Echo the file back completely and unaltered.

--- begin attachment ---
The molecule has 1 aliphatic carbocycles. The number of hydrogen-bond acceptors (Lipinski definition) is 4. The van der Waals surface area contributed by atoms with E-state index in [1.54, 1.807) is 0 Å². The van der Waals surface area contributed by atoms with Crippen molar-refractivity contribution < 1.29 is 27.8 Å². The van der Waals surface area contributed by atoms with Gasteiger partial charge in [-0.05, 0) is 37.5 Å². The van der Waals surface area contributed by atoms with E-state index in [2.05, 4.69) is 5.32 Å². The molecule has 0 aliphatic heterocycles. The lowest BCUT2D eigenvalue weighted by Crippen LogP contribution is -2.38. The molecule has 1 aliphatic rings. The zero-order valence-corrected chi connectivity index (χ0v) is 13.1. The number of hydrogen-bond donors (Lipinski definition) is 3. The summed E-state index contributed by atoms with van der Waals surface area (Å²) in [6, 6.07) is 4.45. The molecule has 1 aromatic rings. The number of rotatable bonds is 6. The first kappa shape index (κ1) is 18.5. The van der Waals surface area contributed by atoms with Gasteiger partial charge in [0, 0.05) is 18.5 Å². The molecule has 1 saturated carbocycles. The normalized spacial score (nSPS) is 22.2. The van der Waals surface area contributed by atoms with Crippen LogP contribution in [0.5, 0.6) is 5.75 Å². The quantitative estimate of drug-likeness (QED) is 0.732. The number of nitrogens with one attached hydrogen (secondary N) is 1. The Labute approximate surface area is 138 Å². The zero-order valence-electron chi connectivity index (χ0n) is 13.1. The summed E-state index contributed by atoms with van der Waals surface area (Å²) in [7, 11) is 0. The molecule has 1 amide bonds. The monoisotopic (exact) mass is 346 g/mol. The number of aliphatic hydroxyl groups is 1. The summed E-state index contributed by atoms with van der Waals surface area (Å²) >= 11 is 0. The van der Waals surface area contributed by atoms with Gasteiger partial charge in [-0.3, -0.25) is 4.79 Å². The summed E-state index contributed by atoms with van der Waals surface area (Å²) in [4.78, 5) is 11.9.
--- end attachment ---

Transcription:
The molecule has 1 aliphatic carbocycles. The number of hydrogen-bond acceptors (Lipinski definition) is 4. The van der Waals surface area contributed by atoms with E-state index in [1.54, 1.807) is 0 Å². The van der Waals surface area contributed by atoms with Crippen molar-refractivity contribution < 1.29 is 27.8 Å². The van der Waals surface area contributed by atoms with Gasteiger partial charge in [-0.05, 0) is 37.5 Å². The van der Waals surface area contributed by atoms with E-state index in [2.05, 4.69) is 5.32 Å². The molecule has 0 aliphatic heterocycles. The lowest BCUT2D eigenvalue weighted by Crippen LogP contribution is -2.38. The molecule has 1 aliphatic rings. The zero-order valence-corrected chi connectivity index (χ0v) is 13.1. The number of hydrogen-bond donors (Lipinski definition) is 3. The summed E-state index contributed by atoms with van der Waals surface area (Å²) in [6, 6.07) is 4.45. The molecule has 1 aromatic rings. The number of rotatable bonds is 6. The first kappa shape index (κ1) is 18.5. The van der Waals surface area contributed by atoms with Gasteiger partial charge in [0, 0.05) is 18.5 Å². The molecule has 1 saturated carbocycles. The normalized spacial score (nSPS) is 22.2. The van der Waals surface area contributed by atoms with Crippen LogP contribution in [0.5, 0.6) is 5.75 Å². The quantitative estimate of drug-likeness (QED) is 0.732. The number of nitrogens with one attached hydrogen (secondary N) is 1. The Labute approximate surface area is 138 Å². The zero-order valence-electron chi connectivity index (χ0n) is 13.1. The summed E-state index contributed by atoms with van der Waals surface area (Å²) in [7, 11) is 0. The molecule has 1 amide bonds. The monoisotopic (exact) mass is 346 g/mol. The number of aliphatic hydroxyl groups is 1. The summed E-state index contributed by atoms with van der Waals surface area (Å²) >= 11 is 0. The van der Waals surface area contributed by atoms with Gasteiger partial charge in [-0.3, -0.25) is 4.79 Å². The summed E-state index contributed by atoms with van der Waals surface area (Å²) in [4.78, 5) is 11.9.